If not for Peyton Manning, the Colts would probably be the NFL’s equivalent of the Washington Generals – you’ve seen them with Jim Sorgi and Curtis Painter under center, right?
If not for Peyton Manning, Marvin Harrison and Edgerrin James might have been pedestrian NFL players and certainly not nearly as well paid.
If not for Peyton Manning, Bill Belichick punts the ball away on 4th-and-2.
If not for Peyton Manning, Reggie Bush is playing for the Houston Texans and not the New Orleans Saints.
Forget Brett Favre. Don’t talk to me about Tom Brady. Sure, I will listen to a strong case made for Joe Montana.
But with each passing season, it gets harder to deny Manning his rightful spot on the throne:
Gil Brandt, the former Dallas executive who squired the Cowboys great Roger Staubach through the media center here, said Manning was the best quarterback ever. So did Tom Moore, the Colts’ offensive coordinator, who also coached the Steelers Hall of Famer Terry Bradshaw.
The defenses Manning faces — with exotic blitzes and liberal substitutions — are far more complex and difficult to master than those in the past, Brandt said. And the Colts run a no-huddle offense almost exclusively, so Manning has just a few seconds to decipher the defense at the line of scrimmage, change the protections for the offensive line, adjust the routes for his receivers, then call the play, producing his familiar conductor-in-cleats performance art before the snap.
For most of my life, coaches have impressed upon me that football was the ultimate team game. That’s generally because it’s extremely difficult for one player to exert his dominance over a field with 21 others – teammates and opponents, all of them dependent on one another and working to deny one another.
Quarterbacks need their linemen to block, their running backs to run, their wide receivers to get open. And that’s just on offense. To win the game and do something more than roll up impressive offensive numbers, a football team also needs its defense to hold up its end of the bargain.
It’s the reason I’ve never given much credence to the argument that a player’s greatness is contingent upon the number of championships they win: what are the Chicago Bulls without Scottie Pippen, Horace Grant, Dennis Rodman, Bill Cartwright, Phil Jackson? What are the San Francisco 49ers without Jerry Rice, Roger Craig, Steve Wallace, Ronnie Lott, Bill Walsh? What are the Patriots without Bill Belichick dialing up the schemes for the defense?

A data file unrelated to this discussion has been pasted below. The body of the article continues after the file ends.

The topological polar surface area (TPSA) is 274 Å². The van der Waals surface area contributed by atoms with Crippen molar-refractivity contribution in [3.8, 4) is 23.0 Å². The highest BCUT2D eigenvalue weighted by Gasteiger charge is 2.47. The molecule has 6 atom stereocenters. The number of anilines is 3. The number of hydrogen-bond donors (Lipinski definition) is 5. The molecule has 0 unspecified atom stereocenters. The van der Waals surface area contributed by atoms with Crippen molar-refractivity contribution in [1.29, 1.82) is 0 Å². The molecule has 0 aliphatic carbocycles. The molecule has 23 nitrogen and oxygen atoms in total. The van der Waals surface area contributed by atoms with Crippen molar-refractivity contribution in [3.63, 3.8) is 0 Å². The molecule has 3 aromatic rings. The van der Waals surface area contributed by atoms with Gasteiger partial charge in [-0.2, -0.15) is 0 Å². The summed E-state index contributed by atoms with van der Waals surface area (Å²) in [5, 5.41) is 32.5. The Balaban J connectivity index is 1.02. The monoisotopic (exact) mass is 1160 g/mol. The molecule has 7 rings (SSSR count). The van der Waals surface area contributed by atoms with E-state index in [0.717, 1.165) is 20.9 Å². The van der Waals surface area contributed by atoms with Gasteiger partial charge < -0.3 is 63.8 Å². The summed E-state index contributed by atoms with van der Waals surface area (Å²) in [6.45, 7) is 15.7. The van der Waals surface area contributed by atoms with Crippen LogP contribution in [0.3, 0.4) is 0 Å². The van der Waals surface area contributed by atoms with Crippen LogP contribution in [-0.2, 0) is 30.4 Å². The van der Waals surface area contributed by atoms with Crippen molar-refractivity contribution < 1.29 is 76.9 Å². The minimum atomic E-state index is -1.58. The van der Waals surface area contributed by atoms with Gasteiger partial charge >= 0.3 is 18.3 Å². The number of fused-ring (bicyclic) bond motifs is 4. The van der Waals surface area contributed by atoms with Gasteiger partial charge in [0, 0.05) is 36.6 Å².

Rings are good and all. But they’re not everything. Unless you think Trent Dilfer or Mark Rypien are all-time greats.
So yes, heading into today’s Super Bowl, Manning has only one championship ring on his resume. And if I was being honest with myself, I would admit that the Saints have a better overall team and overwhelming public sentiment favors the team from New Orleans.
That’s all well and good. But when you throw Manning into the equation, none of that seems to compute.
It goes back to the point I was making earlier about football being a team game. It is, sort of, when Manning is involved. Sure, Manning needs his teammates. But more than any other group of professional athletes that I can remember, they need him.
He loses James, he makes it work with Joseph Addai and Dominic Rhodes. He loses Harrison, he makes stars of Reggie Wayne and Dallas Clark. He loses Dungy, he helps Jim Caldwell – who was fired from Wake Forest – win the first 14 games of his NFL head coaching career.
He is Geppetto. He is the greatest of my lifetime. And sometime tonight, he’s going to hoist the Lombardi Trophy over his head again.
If I’m wrong, feel free to let me know how much of an idiot I am here in this space. Consider this our open thread for the Super Bowl.